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Asking for (and Getting) Time Off from Work

By hire-up-staffing in Industry Resources
It’s known all over the world, Americans have that reputation of not taking enough time off from work. About half of the workforce actually do not take vacations! This is quite weird considering that paid vacation days exist, and is in fact one of the key bargaining points for many when applying for a job and negotiating their compensation. So, how come we don’t use it as much as we could and should?
There are many contributing factors, including but not limited to:
·         We don’t want to come back with a backlog we will only drown in.
·         Sometimes we believe no one else can do the job as well as we do.
·         We don’t have the means to spend for a vacation.
·         We believe that our bosses will take notice that we don’t go in the hopes of getting rewarded for it.
We all rightfully earn and deserve vacations, in addition to the fact that doing so provides countless benefits for our personal and professional lives. How on earth do we do this, asking for time off and actually getting it without putting your job at risk?
1. Know your job.
It’s common sense that if you’re going on vacation, you can’t really just abandon your post. It takes a bit of planning, so make sure to do your vacation during the slower times or seasons – this way you don’t come back with so much dumped in your to-do pile while you were away. Even more so, your team won’t resent that you’re gone and they’re left to pick up slack because you were on vacation.
2. Know the rules.
This varies in companies and teams – there will be internal rules you’ll have to follow and you should know them! Check your employee handbook to find out how far in advance you will need to notify and ask your employer permission for time off. Some offices allow a week’s notice, but most would ask for two or even three weeks in advance. A good rule of thumb is to ask as far in advance as possible, and write it down, including in your Outlook or Google calendar so supervisors know.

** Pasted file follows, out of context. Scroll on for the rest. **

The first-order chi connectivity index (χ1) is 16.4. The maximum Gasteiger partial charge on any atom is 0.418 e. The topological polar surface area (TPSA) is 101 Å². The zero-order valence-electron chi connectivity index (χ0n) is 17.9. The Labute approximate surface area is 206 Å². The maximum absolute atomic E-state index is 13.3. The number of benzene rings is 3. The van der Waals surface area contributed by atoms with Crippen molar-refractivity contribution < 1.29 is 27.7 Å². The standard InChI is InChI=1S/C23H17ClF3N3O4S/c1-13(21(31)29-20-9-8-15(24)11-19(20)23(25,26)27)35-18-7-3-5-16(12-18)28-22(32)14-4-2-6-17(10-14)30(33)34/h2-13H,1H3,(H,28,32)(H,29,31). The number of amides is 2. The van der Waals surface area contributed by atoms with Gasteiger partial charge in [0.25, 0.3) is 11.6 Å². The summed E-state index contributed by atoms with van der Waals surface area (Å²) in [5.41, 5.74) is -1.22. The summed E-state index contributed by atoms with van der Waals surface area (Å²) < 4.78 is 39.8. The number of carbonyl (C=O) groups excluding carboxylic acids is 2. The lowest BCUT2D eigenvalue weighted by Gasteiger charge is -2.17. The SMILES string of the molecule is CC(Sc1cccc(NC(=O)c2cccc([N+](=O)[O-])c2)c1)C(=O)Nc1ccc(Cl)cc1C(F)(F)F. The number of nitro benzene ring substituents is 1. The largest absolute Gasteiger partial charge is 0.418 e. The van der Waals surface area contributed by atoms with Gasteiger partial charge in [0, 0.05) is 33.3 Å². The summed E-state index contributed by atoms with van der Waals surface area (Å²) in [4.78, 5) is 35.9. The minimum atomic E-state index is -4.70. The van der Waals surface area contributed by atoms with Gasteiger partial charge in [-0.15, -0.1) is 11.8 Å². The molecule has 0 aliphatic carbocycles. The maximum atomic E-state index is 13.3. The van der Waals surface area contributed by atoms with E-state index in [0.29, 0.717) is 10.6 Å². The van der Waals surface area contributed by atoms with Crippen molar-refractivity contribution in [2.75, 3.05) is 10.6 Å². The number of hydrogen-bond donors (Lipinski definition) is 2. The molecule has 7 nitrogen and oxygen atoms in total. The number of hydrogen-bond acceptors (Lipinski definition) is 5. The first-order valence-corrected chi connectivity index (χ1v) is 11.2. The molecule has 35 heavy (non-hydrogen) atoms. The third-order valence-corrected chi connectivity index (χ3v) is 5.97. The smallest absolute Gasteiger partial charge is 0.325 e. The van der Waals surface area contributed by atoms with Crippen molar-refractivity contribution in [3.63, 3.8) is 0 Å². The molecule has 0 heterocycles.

3. Know who’s covering you.
Just because you leave doesn’t mean the work stops. While you’re out, the rest of your team will still have to complete tasks, tend to clients, and create sales. As such, you will need to inform the rest of your team and supervisors as well, and if need be you will have to create and set a plan of action for them while you’re away, no matter if it’s 3 days or 3 week’s vacation.
4. Know that they can say “no.”
While most employers have no problem approving vacation and time off requests, there might be times your request may get denied. Never take it personally – it could be that you can take time off but not in the selected period you had in mind. So, before booking non-refundable tickets and other risky moves, get your request approved first. It goes to show that planning way ahead of time (see #2) really will get the ball in your court.
While each job and workplace is unique, these tips are mostly applicable regardless of the nature of your job. Just remember, you are a professional, and you should treat your employers with respect. If you do this, there’s no reason to deny you your earned time off.